Help with Satellite Phone choice

I am trying to choose a satellite phone, for use on lakes and perhaps mountains in Northern Canada (not above the arctic circle). The choices are:

  1. Globalstar: the cheapest, but some comments indicate reliability/connection concerns.
  2. Inmarsat: A compromise in cost, but also is low earth orbit - will this be too low in the North? Will mountains pose a problem?
  3. Iridium: most expensive, geosynchronous satellite system, but some complain it takes time to get a connection.

    I would appreciate any comments on your experiences that could help me make a choice.

    Thanks, Northyak.

i got to be honest
I have no idea about any of those phones. But if I was on the market for one and actually might need to use it…I would get one one that works the best. No point in paying less and it not working.

Ryan L.

globestar is a big NO, u can only use there phones certain times of the day,not somthing u would want if an emergency arises. u can contact the other 2 companys and they will give u all the info u need. u can actually talk to a person, not a computer…

Inmarsat has a good product, more affordable than iridium. good luck,

Can’t say about orbit angle from North

– Last Updated: Jun-07-11 5:08 PM EST –

...but in the rest of Canada Isatphone (Inmarsat) seems to be the top. Cheaper unit and cheaper airtime. You can mail order it from the US or Canada, doesn't matter, and you can get prepay airtime card from same retailer or any other, doesn't matter. Prepay is cheaper (80-90 cents a minute) if you don't use it much, and is valid for 2 years. Ain't got it yet, but will, next year. The only complaint I've read is that it takes longer to lock on the satellite than some of the competition (yes, Isat takes same or longer than other guys, not the other way around), but once it's locked, it's stable and there is no "blackout hours". They don't sell airtime cards and plans for US users, not yet.

I’ve used globalstar and irridium…gs sucks. It runs on 9 satellites whereas irr is on 27 I believe…so more coverage. In the arctic there is probably even less satellites orbiting so gs may be worse. If you are sending data…as a modem irr is better…at least it was in 2004 when I was using it for that purpose.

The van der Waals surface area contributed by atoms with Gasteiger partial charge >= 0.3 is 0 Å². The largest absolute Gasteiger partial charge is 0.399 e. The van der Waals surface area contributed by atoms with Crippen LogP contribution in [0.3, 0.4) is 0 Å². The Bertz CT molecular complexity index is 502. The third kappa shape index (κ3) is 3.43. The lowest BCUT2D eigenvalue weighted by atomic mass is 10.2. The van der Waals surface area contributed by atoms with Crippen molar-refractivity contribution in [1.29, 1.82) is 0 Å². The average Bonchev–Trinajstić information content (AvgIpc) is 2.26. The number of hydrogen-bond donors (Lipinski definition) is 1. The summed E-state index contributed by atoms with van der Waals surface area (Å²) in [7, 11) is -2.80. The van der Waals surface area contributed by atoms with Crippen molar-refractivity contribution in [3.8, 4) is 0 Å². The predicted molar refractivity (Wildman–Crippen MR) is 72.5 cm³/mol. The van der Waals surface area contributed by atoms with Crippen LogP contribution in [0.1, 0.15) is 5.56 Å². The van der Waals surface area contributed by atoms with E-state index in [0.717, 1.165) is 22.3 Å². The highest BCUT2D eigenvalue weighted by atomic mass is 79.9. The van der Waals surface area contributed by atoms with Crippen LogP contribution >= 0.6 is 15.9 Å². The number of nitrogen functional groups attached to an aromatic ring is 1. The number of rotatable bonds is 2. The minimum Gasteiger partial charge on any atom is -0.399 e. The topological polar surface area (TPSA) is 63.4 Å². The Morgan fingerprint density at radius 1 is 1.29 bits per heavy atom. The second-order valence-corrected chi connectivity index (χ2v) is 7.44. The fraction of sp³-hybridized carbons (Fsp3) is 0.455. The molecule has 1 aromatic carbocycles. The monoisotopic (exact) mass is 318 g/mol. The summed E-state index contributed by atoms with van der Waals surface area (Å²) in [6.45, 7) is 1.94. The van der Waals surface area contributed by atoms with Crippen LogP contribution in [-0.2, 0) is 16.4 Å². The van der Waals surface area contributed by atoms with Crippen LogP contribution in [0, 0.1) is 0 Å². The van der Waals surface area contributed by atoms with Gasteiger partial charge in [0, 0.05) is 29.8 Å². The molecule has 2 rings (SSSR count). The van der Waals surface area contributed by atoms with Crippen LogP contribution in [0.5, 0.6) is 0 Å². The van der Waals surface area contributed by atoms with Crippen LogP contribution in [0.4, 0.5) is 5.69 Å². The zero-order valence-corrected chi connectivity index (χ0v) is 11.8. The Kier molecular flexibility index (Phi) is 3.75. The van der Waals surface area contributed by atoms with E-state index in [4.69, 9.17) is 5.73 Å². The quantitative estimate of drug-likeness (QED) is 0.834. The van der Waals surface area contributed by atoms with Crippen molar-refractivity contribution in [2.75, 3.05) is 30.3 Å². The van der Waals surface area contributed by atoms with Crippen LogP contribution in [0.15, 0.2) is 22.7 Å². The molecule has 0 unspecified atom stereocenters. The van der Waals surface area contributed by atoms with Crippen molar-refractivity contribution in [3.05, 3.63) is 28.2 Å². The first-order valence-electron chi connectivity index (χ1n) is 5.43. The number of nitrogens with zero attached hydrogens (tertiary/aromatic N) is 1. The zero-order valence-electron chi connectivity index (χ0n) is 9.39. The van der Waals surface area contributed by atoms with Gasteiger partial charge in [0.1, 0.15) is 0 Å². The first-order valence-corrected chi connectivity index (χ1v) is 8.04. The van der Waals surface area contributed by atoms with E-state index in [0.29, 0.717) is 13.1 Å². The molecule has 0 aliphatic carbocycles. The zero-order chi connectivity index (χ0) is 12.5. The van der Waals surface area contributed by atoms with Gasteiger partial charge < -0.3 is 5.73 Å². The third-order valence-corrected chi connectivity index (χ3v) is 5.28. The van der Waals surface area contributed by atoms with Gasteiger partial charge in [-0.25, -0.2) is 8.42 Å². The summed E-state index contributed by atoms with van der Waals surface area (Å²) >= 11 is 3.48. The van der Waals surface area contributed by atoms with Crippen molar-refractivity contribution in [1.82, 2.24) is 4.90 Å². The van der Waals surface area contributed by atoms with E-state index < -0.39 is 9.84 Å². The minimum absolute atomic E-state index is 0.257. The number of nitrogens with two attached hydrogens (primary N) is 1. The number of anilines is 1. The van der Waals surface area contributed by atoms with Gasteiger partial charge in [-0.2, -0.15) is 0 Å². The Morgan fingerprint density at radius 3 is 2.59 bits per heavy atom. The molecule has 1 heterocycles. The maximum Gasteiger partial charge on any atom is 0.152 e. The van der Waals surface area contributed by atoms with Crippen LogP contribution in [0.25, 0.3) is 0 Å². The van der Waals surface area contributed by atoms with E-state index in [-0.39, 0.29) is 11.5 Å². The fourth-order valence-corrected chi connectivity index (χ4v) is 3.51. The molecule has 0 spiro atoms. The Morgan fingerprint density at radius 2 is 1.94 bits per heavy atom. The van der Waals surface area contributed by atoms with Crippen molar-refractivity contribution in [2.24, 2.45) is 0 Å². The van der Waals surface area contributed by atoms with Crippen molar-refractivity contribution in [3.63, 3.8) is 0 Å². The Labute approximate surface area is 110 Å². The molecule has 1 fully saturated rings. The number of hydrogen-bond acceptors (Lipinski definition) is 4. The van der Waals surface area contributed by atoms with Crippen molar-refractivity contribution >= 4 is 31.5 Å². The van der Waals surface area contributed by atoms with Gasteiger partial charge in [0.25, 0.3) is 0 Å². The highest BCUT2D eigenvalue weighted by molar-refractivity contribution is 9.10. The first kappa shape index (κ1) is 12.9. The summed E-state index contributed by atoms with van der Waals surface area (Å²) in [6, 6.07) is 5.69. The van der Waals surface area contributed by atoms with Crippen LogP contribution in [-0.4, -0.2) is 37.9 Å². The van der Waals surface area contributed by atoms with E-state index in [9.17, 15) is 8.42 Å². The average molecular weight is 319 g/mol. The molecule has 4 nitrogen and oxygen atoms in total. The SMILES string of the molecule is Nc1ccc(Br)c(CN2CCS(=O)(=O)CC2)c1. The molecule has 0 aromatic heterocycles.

Have rented Globalstar for years
as there wasnt much other available. Every day that we checked in we had to wait…sometimes up to four hours for service. Globalstar is supposedly updating their satellites but I am of the “show me” ilk.

For now I rent an Iridium when needed. Trips all between 50 and 53 north latitude .

50 to 65 degrees latitude
Thanks - I am looking for a phone that will work at 50 to 65 degrees latitude. I understand that with Inmarsat you must point the antenna at the satellite, and I can’t find out what angle that would be (and thus whether mountains would block transmission) when up north.


Maybe this will help
Iridiums dont have to be pointed at the satellite but do require an open area. Cant speak for mountain blockage.

It needs to be pointed

– Last Updated: Jun-09-11 3:32 AM EST –

at the general direction of satellite, but not precisely at satellite. It's not as sensitive to aiming as a sat TV dish. Also, IIRC from reading the Isat manual, you only need to point it there until it locks on the satellite, which may take 40-50 seconds. After that, you don't have to point it in specific direction, but you do need an open area over your head or at least to be near window for the duration of call.

PS: if this is of any help, here is one Isatphone review (no, I'm not working for them):

Satellite is located over the equator at 98W at 22,000 miles elevation. You can calculate the elevation angle (i.e. where to point it relatively to horizon) based on these numbers. There are calculation applications for TV satellites, so must be something for phone satellites too. for This guy reported from the US/Can border, which is way down South from where you are. His location was on the East coast at 45N 68W. Direct TV couldn't get signal there, but Isat phone could. 98W meridian is roughly in Winnipeg. So, if you are straight North of Winnipeg, point the antenna to the Southern sky. People straight North of Winnipeg, i.e. at 98W meridian, will get better signal at 55N parallel than those far to the East or West on the same 55N parallel. If you're on the East coast - point it to the South West, and if you're to the West of Winnipeg - point it to South East. "Vaguely in the direction of the bird", he says. There are more comments below the article, but almost nobody tells their location.